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Brown's Give up Business


 

Dairy farm family gives up business

From The Marietta Times, Saturday, May 7, 1977

By Adella Wacker, Times Staff Writer

            Time and the Willow Island Locks and Dam have nudged brothers Richard D., 54, and Donald M. Brown, 52, out of the dairy business. 

            On April 26 Richard—Dick—paced in his muddy boots outside the milking parlor, watching Newport Pike for a cattle truck.  That afternoon the last of the mostly-Guernsey dairy herd went for sale at the Farmer’s Livestock market on Marietta’s West Side: three for slaughter, 11 for dairy.

            The following morning Dick was able to sleep in, getting up at 6:30 a.m. instead of starting his day at 4:30, because for the first time in 36 years he would not have to worry about milking cows in the damp morning darkness. 

            Dick’s son, Richard L., 24, helped load the Guernseys on the auction truck at the Brown’s farmyard.  His wife Ruth Eloiuse watched.  Don’s daughter, Jayne Snell, took pictures. 

Don was at work at American Cyanamid Co., however.  He has worked there since the 1960s when construction on Willow Island began.  Dick also works at another job in addition to farming and milking.  In April he completed 30 years as a bus driver for the Marietta Local and Marietta City School District.  He quit driving the Newport Pike bus route and went to work full time in the bus garage. 

            The U. S. Army Corp of Engineers demanded 25 cropland acres from the Browns for the locks and dam project in about 1966.  “I just didn’t see how there was a living for the both of us,” said Don about his decision to work outside the dairy farm.  “I knew we weren’t going to be able to have as many cows.”

            The remaining 260 acres along the Pike include a lot of woods, 30 acres of cropland and 76 acres of pasture, Don estimates. 

            They could have enlarged their operation by buying feed rather than growing it, enlarging the herd to 100 or more head and trying to make that way.  As his wife Isabelle said, “You’ve got to be into it pretty big if you’re going to make a living at it nowdays.”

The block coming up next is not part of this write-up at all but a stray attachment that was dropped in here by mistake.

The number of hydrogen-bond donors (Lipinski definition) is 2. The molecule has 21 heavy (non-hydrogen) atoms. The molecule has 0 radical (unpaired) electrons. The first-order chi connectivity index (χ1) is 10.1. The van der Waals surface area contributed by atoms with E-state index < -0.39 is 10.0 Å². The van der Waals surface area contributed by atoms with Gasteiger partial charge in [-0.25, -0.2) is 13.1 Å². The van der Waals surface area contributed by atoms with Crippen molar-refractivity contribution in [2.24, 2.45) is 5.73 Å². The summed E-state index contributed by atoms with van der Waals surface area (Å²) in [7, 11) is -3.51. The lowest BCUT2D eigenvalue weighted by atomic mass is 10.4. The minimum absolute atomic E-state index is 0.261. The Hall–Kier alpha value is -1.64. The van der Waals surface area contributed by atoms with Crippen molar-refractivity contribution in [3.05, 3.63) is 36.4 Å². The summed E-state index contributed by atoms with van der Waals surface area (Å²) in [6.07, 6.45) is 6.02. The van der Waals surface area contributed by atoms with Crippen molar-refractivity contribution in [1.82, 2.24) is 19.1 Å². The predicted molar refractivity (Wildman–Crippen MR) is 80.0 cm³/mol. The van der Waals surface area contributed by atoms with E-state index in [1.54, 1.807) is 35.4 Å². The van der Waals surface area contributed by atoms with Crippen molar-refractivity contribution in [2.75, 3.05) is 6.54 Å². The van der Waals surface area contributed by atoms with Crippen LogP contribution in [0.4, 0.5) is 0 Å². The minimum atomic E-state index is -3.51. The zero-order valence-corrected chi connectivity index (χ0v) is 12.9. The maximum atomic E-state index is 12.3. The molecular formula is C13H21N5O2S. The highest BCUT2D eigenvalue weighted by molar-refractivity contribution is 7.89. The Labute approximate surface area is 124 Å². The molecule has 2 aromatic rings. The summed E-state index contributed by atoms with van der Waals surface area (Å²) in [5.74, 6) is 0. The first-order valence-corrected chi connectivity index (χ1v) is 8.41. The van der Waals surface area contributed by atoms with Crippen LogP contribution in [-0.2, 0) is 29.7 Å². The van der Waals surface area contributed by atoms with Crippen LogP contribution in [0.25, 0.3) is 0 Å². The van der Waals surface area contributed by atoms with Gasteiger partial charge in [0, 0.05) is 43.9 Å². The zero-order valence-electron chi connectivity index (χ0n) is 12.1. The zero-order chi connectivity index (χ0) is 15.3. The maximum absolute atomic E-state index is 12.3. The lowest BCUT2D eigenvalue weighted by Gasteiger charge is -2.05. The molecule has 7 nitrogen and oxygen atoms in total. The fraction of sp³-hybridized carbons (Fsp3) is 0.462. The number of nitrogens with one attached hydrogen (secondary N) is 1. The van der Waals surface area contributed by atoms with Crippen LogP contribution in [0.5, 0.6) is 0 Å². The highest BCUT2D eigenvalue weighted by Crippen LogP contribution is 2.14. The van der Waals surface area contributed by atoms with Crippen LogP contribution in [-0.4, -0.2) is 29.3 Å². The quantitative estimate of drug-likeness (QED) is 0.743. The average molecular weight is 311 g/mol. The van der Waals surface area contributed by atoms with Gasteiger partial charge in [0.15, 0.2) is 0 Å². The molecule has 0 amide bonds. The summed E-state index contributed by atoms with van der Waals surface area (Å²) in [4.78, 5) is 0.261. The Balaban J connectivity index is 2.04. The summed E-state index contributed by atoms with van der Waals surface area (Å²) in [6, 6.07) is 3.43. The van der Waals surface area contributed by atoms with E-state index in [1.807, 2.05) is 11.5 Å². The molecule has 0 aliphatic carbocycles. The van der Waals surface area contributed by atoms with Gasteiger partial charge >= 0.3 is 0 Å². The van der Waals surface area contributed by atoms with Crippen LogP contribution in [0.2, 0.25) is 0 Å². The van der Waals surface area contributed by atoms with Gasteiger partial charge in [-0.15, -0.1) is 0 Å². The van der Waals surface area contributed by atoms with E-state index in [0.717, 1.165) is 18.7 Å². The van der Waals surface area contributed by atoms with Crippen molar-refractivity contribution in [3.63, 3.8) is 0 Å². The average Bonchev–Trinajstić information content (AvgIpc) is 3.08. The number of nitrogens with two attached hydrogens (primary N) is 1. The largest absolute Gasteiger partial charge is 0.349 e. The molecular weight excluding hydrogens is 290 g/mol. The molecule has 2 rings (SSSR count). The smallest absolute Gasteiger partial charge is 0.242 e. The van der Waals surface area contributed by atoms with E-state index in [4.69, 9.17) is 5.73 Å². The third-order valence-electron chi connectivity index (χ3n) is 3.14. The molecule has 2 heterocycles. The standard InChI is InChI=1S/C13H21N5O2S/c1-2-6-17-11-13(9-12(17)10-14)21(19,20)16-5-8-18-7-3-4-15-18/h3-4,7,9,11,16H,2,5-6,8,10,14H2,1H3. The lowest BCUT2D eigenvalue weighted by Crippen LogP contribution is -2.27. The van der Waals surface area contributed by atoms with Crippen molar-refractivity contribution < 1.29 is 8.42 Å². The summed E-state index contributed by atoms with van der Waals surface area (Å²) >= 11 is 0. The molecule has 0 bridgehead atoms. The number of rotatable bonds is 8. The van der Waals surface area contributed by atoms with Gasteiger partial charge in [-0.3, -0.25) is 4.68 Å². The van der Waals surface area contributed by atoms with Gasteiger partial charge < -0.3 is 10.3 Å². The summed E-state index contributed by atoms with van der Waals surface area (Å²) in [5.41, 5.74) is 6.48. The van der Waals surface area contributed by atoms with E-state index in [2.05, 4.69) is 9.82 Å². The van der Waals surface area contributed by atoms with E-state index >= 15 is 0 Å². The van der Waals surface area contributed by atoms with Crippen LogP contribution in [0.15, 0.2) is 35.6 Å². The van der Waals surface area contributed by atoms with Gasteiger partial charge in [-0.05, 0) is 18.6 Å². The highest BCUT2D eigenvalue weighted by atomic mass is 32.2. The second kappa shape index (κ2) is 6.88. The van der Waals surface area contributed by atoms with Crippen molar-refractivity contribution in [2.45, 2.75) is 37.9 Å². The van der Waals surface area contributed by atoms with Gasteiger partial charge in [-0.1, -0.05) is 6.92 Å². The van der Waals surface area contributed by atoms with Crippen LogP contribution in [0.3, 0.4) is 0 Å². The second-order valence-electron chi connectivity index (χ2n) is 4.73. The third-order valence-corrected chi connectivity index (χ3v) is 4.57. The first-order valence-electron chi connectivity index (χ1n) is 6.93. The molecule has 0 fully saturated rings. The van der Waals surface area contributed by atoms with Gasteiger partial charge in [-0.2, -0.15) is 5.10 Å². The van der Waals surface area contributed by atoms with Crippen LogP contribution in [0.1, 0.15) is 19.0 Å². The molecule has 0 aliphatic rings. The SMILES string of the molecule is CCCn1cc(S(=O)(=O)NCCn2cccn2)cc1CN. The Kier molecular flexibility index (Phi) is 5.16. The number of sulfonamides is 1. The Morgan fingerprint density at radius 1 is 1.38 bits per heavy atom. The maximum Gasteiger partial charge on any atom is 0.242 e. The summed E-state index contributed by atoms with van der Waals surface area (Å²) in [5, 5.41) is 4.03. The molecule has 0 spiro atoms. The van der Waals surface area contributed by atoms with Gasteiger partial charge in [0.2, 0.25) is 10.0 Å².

Or they could slowly go out of the business.  The brothers considered the dairy market, the size of their farm and their age, and decided two or three years ago to let the size of their herd dwindle.

            “We all hate to see ’em go,” Isabelle said, “but we were going to have to start replacing the herd.”

                                                            Into Milking

            Mrs. Snell, who lives with her husband in the original brick family home on the farm, regrets seeing them go.  Back from a career as an airline stewardess based in Washington, D. C., she had just learned how to make homemade butter.

            She has stories about like the time company representatives came to the Brown farm to demonstrate the new Surge milker to area farmers and got their clean clothes covered with mud and cow manure.  Or about the half-Brown Swiss and half-Hereford cow the Browns decided to keep. 

            But they all agreed selling the dairy herd was the best thing. 

            “You reach a certain point in your life when you wonder if your husbands are going to have to work this hard the rest of their lives,” said Isabelle.

            Don had thought along the same line: “I guess the older we got the less we felt like putting in long hours….It takes a young man to do it all that.”

            Dick hopes he will be able to take a little more vacation time.  Don repeated a saying about dairy farmers that pegged the situation: “One thing you know, you’re not going to need any good clothes because you’re not going to go any place.”

            Although, the Brown’s say they had it better than most diary farmers.  At least they could trade milking and farm chores with each other.  Between them they had three sons who helped when they were at home.  Don’s sons, Mark and John, have moved away.

                                                            Sold Golden Guernsey

            The Brown brothers started out with Brown Swiss dairy cows.  The family moved to the farm in 1938.  Don was 16 and Dick, 18, when they began dairying.  Later they sold Golden Guernsey milk to William Greenwood, Newport.

            After World War II and Korea were over and they returned home from the Navy, the brothers stepped up to a Grade A operation.  In 1965 the dairy herd hit its peak with 53 head.

            It was about 1966 when construction of the four-lane Ohio 7 highway began next to the Browns. A year later, they moved the original Brown home across that highway, across from the acres bought by the U.S. Army Corp of engineers to the other side of the Pike.  The brothers and their families live in two other houses on the farm.

            So it’s been about 10 years that the Willow Island Locks and Dam changed their scenery on the river.

            “I’m still kind of bitter about it,” admits Don.